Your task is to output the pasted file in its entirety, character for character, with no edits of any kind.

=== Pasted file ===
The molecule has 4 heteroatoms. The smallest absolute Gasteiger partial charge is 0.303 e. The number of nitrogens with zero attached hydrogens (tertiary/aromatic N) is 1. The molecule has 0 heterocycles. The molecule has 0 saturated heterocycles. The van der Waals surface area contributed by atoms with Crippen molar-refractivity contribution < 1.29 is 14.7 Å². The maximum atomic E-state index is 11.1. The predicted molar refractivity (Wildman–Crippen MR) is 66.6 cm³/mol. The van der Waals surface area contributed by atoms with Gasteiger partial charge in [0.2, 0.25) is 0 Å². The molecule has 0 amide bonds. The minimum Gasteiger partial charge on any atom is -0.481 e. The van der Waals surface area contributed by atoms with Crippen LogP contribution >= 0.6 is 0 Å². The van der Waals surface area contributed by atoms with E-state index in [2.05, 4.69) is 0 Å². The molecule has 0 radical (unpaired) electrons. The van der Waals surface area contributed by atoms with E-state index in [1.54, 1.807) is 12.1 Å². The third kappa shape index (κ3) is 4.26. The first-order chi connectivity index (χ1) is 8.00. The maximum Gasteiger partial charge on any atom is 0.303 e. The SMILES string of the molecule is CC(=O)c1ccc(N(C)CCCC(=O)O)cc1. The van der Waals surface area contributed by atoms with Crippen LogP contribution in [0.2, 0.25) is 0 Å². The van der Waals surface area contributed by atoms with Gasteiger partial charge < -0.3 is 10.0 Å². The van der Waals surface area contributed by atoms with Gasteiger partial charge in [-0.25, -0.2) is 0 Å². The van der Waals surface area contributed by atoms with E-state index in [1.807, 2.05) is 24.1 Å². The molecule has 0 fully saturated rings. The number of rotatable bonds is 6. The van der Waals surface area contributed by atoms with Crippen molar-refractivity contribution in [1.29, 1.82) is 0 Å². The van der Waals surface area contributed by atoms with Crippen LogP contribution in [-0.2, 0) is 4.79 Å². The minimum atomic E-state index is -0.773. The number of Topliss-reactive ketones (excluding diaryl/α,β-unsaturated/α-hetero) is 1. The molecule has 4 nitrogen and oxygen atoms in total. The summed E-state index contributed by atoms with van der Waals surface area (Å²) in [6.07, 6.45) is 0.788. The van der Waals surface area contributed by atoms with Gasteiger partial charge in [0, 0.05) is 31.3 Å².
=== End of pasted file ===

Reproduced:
The molecule has 4 heteroatoms. The smallest absolute Gasteiger partial charge is 0.303 e. The number of nitrogens with zero attached hydrogens (tertiary/aromatic N) is 1. The molecule has 0 heterocycles. The molecule has 0 saturated heterocycles. The van der Waals surface area contributed by atoms with Crippen molar-refractivity contribution < 1.29 is 14.7 Å². The maximum atomic E-state index is 11.1. The predicted molar refractivity (Wildman–Crippen MR) is 66.6 cm³/mol. The van der Waals surface area contributed by atoms with Gasteiger partial charge in [0.2, 0.25) is 0 Å². The molecule has 0 amide bonds. The minimum Gasteiger partial charge on any atom is -0.481 e. The van der Waals surface area contributed by atoms with Crippen LogP contribution >= 0.6 is 0 Å². The van der Waals surface area contributed by atoms with E-state index in [2.05, 4.69) is 0 Å². The molecule has 0 radical (unpaired) electrons. The van der Waals surface area contributed by atoms with E-state index in [1.54, 1.807) is 12.1 Å². The third kappa shape index (κ3) is 4.26. The first-order chi connectivity index (χ1) is 8.00. The maximum Gasteiger partial charge on any atom is 0.303 e. The SMILES string of the molecule is CC(=O)c1ccc(N(C)CCCC(=O)O)cc1. The van der Waals surface area contributed by atoms with Crippen LogP contribution in [0.2, 0.25) is 0 Å². The van der Waals surface area contributed by atoms with Gasteiger partial charge < -0.3 is 10.0 Å². The van der Waals surface area contributed by atoms with Gasteiger partial charge in [-0.25, -0.2) is 0 Å². The van der Waals surface area contributed by atoms with E-state index in [1.807, 2.05) is 24.1 Å². The molecule has 0 fully saturated rings. The number of rotatable bonds is 6. The van der Waals surface area contributed by atoms with Crippen molar-refractivity contribution in [1.29, 1.82) is 0 Å². The van der Waals surface area contributed by atoms with Crippen LogP contribution in [-0.2, 0) is 4.79 Å². The minimum atomic E-state index is -0.773. The number of Topliss-reactive ketones (excluding diaryl/α,β-unsaturated/α-hetero) is 1. The molecule has 4 nitrogen and oxygen atoms in total. The summed E-state index contributed by atoms with van der Waals surface area (Å²) in [6.07, 6.45) is 0.788. The van der Waals surface area contributed by atoms with Gasteiger partial charge in [0, 0.05) is 31.3 Å².